By Nick Saunders

I recently completed a degree in applied theatre. Applied theatre is designed to educate and inform its audience, whilst also giving a voice and platform for its performers to express themselves. During my time on the degree I constantly shifted the focus of my work away from theatre and directed it towards film. Before coming to Warm Heart I already had some questions and ideas formed about the ethics, drawbacks and great potential of using film within an NGO.

I mulled over these questions and ideas as I looked at the Warm Heart YouTube channel which is full of videos created over the years by previous volunteers.  I was very interested in ascertaining whether or not the videos accurately and fairly portray the individuals and community depicted. Most of the videos are created in order to appeal for donations and support for Warm Heart and more specifically the children of Warm Heart.

An example of one of these videos can be seen on the Warm Heart Video channel.

In this video the specific voice and opinions of the filmmaker come through clearly. According to documentary filmmaker Kevin McDonald (Marley 2012, Touching the Void 2003), “Filmmakers shape the world in their own image,” a statement I strongly agree with. Although I personally did not make any appeal videos or any videos relating to the children, I did begin to notice some issues in creating this type of work.

The videos made by Warm Heart represent and speak for the community they operate in. When you are at Warm Heart, you share the lives and living conditions of the residents of Phrao.  Western volunteers generally make these films and inevitably express their own views which may be unfair, unethical or inaccurate. To avoid this danger, the filmmaker must try to fully understand and engross themselves in this new culture if they wish to most accurately portray it.

Films created by Warm Heart attempt to give a voice to a community that does not have the means of expressing themselves.  Whether the film is five minutes long or feature length, an audience trusts and assumes that the filmmaker is giving an honest insight which means that the filmmaker has a great responsibility towards the subject he or she is portraying.

With all these thoughts in mind, during my volunteering stint I tried to experience the culture and lifestyle at Warm Heart as openly and receptively as possible. I participated in many local activities, including funerals and house blessings. I tried as much of the local cuisine as I could handle, deep-fried frog being a particular high point!  But most of all, I tried to observe as much as possible and I did so with camera in hand.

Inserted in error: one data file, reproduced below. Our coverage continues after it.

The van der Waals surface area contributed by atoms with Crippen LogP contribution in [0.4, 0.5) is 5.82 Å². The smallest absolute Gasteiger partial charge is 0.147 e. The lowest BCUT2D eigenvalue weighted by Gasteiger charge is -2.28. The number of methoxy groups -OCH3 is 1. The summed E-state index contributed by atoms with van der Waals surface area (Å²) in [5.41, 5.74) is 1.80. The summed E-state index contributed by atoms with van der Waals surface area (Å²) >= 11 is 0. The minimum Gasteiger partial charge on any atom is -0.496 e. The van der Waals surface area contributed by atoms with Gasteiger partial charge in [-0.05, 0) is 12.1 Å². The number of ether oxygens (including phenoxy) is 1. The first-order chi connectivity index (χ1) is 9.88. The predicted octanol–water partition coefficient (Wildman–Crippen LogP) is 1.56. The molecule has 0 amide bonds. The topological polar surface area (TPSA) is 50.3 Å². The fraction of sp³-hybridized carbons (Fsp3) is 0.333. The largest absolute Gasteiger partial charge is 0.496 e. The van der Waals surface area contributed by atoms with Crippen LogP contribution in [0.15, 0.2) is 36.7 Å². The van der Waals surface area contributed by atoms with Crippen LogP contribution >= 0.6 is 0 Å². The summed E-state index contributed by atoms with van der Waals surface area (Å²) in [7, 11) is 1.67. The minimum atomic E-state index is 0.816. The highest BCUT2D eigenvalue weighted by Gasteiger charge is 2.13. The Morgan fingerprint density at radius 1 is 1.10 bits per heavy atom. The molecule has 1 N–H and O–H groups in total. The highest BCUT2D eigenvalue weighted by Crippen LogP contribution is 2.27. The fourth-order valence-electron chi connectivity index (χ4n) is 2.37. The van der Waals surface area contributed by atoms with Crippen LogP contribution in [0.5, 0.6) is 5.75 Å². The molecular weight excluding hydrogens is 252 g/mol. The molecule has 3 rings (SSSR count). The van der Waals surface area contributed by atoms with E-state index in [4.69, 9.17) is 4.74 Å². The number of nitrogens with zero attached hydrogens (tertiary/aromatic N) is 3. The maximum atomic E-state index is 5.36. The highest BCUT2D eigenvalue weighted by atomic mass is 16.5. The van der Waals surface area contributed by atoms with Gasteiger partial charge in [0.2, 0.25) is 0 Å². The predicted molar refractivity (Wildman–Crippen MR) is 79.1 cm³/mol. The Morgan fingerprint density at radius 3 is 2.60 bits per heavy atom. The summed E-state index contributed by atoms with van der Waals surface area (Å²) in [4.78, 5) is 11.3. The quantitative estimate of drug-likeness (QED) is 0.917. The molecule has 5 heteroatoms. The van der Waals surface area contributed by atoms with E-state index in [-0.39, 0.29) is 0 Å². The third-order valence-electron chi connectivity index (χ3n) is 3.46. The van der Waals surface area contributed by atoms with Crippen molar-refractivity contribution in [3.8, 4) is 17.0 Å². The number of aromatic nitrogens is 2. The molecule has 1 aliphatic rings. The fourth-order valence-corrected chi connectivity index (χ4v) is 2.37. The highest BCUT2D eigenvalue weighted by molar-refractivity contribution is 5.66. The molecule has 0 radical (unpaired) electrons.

Because of my intensive filmmaking duties on the biochar campaign, I haven’t had time yet to work on my own filmmaking. But I have endless footage of the various events and experiences which show the local community passionately engaging with Warm Heart and that highlight the vital need for the tireless work Warm Heart does. I hope to one day edit this footage into some insightful and people-focused films.

With all of these experiences now behind me, I feel I can better answer the ethical questions I had when I first arrived. The Warm Heart videos are designed to instill a certain emotion in the viewer, perhaps a feeling of compassion or injustice.  Whatever the filmmaker’s intention, I now believe their videos are fair and accurate and ethically represent this community.

The videos portray a community that is not wealthy in monetary terms but which has a wealth of caring and compassionate human beings who deserve to live without poverty and in a clean and healthy environment.  Unfortunately this is not the case which leads us back to the importance of the videos in helping to change the world in a positive way.

Just as applied theatre is designed to educate its audience through a format that is entertaining and engaging, applied filmmaking has the potential to do the same. I believe the films made by Warm Heart are important and deserve to be seen by as wide an audience as possible.  I’ve therefore put a lot of time and effort into making the YouTube channel more accessible and better formatted and hope someone can continue this work.

Most of all, I hope that ethical films can continue to be created that accurately portray the important work Warm Heart does in this special community.

If you wish to view any of the films I created during my time at Warm Heart they can be accessed here

(Nick Saunders recently completed a three-month stint at Warm Heart)